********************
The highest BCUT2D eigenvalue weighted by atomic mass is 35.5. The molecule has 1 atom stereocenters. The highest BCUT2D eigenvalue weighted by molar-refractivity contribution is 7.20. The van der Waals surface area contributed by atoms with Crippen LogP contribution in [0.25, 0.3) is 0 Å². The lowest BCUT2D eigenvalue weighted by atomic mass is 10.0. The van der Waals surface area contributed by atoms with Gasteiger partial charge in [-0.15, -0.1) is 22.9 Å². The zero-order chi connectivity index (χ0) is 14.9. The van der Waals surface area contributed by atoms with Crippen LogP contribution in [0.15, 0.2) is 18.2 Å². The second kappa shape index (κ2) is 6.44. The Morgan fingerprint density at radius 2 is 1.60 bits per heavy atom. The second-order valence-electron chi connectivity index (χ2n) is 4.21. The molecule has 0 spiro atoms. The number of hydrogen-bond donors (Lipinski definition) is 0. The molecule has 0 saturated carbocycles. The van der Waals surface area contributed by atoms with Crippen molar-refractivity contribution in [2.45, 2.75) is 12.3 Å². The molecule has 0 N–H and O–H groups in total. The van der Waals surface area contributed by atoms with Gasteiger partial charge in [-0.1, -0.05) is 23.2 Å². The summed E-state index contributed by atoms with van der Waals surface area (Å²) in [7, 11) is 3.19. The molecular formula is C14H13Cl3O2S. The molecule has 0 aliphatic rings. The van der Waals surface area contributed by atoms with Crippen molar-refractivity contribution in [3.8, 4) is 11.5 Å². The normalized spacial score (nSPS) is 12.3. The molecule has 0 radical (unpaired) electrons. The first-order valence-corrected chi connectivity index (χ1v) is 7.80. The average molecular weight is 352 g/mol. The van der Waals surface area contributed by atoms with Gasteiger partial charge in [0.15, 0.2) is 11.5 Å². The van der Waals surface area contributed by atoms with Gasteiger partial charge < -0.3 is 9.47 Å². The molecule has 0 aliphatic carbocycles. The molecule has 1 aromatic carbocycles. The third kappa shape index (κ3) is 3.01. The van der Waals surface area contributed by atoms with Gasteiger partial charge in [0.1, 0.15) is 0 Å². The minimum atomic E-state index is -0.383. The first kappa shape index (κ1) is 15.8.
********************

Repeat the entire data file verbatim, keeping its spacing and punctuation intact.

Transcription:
The highest BCUT2D eigenvalue weighted by atomic mass is 35.5. The molecule has 1 atom stereocenters. The highest BCUT2D eigenvalue weighted by molar-refractivity contribution is 7.20. The van der Waals surface area contributed by atoms with Crippen LogP contribution in [0.25, 0.3) is 0 Å². The lowest BCUT2D eigenvalue weighted by atomic mass is 10.0. The van der Waals surface area contributed by atoms with Gasteiger partial charge in [-0.15, -0.1) is 22.9 Å². The zero-order chi connectivity index (χ0) is 14.9. The van der Waals surface area contributed by atoms with Crippen LogP contribution in [0.15, 0.2) is 18.2 Å². The second kappa shape index (κ2) is 6.44. The Morgan fingerprint density at radius 2 is 1.60 bits per heavy atom. The second-order valence-electron chi connectivity index (χ2n) is 4.21. The molecule has 0 spiro atoms. The number of hydrogen-bond donors (Lipinski definition) is 0. The molecule has 0 saturated carbocycles. The van der Waals surface area contributed by atoms with Crippen molar-refractivity contribution in [2.45, 2.75) is 12.3 Å². The molecule has 0 N–H and O–H groups in total. The van der Waals surface area contributed by atoms with Gasteiger partial charge in [-0.1, -0.05) is 23.2 Å². The summed E-state index contributed by atoms with van der Waals surface area (Å²) in [7, 11) is 3.19. The molecular formula is C14H13Cl3O2S. The molecule has 0 aliphatic rings. The van der Waals surface area contributed by atoms with Crippen molar-refractivity contribution in [3.8, 4) is 11.5 Å². The normalized spacial score (nSPS) is 12.3. The molecule has 0 radical (unpaired) electrons. The first-order valence-corrected chi connectivity index (χ1v) is 7.80. The average molecular weight is 352 g/mol. The van der Waals surface area contributed by atoms with Gasteiger partial charge in [0.15, 0.2) is 11.5 Å². The van der Waals surface area contributed by atoms with Gasteiger partial charge < -0.3 is 9.47 Å². The molecule has 0 aliphatic carbocycles. The molecule has 1 aromatic carbocycles. The third kappa shape index (κ3) is 3.01. The van der Waals surface area contributed by atoms with Gasteiger partial charge in [0.1, 0.15) is 0 Å². The minimum atomic E-state index is -0.383. The first kappa shape index (κ1) is 15.8.